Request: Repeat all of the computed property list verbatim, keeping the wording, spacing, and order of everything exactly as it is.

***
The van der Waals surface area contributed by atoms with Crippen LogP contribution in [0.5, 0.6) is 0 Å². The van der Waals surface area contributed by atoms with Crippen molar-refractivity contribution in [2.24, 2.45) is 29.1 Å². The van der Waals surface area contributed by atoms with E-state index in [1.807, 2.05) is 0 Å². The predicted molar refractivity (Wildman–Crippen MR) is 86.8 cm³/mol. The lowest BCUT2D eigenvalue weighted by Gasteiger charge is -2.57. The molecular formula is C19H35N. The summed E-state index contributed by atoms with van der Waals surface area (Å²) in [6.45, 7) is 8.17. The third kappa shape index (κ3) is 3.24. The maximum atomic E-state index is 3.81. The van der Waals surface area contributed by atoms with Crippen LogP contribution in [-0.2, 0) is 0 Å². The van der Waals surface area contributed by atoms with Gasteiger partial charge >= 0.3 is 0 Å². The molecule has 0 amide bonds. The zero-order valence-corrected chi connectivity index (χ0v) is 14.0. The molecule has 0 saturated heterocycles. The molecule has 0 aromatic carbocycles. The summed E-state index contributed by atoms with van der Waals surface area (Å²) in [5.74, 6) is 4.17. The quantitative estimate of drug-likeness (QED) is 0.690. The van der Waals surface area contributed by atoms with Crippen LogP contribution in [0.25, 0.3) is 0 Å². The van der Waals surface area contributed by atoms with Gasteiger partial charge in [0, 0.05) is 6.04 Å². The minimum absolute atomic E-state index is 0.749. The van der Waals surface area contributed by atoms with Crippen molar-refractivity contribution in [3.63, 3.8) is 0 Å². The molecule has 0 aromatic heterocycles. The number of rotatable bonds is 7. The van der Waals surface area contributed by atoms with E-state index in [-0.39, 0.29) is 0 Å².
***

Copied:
The van der Waals surface area contributed by atoms with Crippen LogP contribution in [0.5, 0.6) is 0 Å². The van der Waals surface area contributed by atoms with Crippen molar-refractivity contribution in [2.24, 2.45) is 29.1 Å². The van der Waals surface area contributed by atoms with E-state index in [1.807, 2.05) is 0 Å². The predicted molar refractivity (Wildman–Crippen MR) is 86.8 cm³/mol. The lowest BCUT2D eigenvalue weighted by Gasteiger charge is -2.57. The molecular formula is C19H35N. The summed E-state index contributed by atoms with van der Waals surface area (Å²) in [6.45, 7) is 8.17. The third kappa shape index (κ3) is 3.24. The maximum atomic E-state index is 3.81. The van der Waals surface area contributed by atoms with Crippen LogP contribution in [-0.2, 0) is 0 Å². The van der Waals surface area contributed by atoms with Gasteiger partial charge >= 0.3 is 0 Å². The molecule has 0 amide bonds. The zero-order valence-corrected chi connectivity index (χ0v) is 14.0. The molecule has 0 saturated heterocycles. The molecule has 0 aromatic carbocycles. The summed E-state index contributed by atoms with van der Waals surface area (Å²) in [5.74, 6) is 4.17. The quantitative estimate of drug-likeness (QED) is 0.690. The van der Waals surface area contributed by atoms with Crippen LogP contribution in [0.25, 0.3) is 0 Å². The van der Waals surface area contributed by atoms with Gasteiger partial charge in [0, 0.05) is 6.04 Å². The minimum absolute atomic E-state index is 0.749. The van der Waals surface area contributed by atoms with Crippen molar-refractivity contribution in [3.63, 3.8) is 0 Å². The molecule has 0 aromatic heterocycles. The number of rotatable bonds is 7. The van der Waals surface area contributed by atoms with E-state index in [-0.39, 0.29) is 0 Å².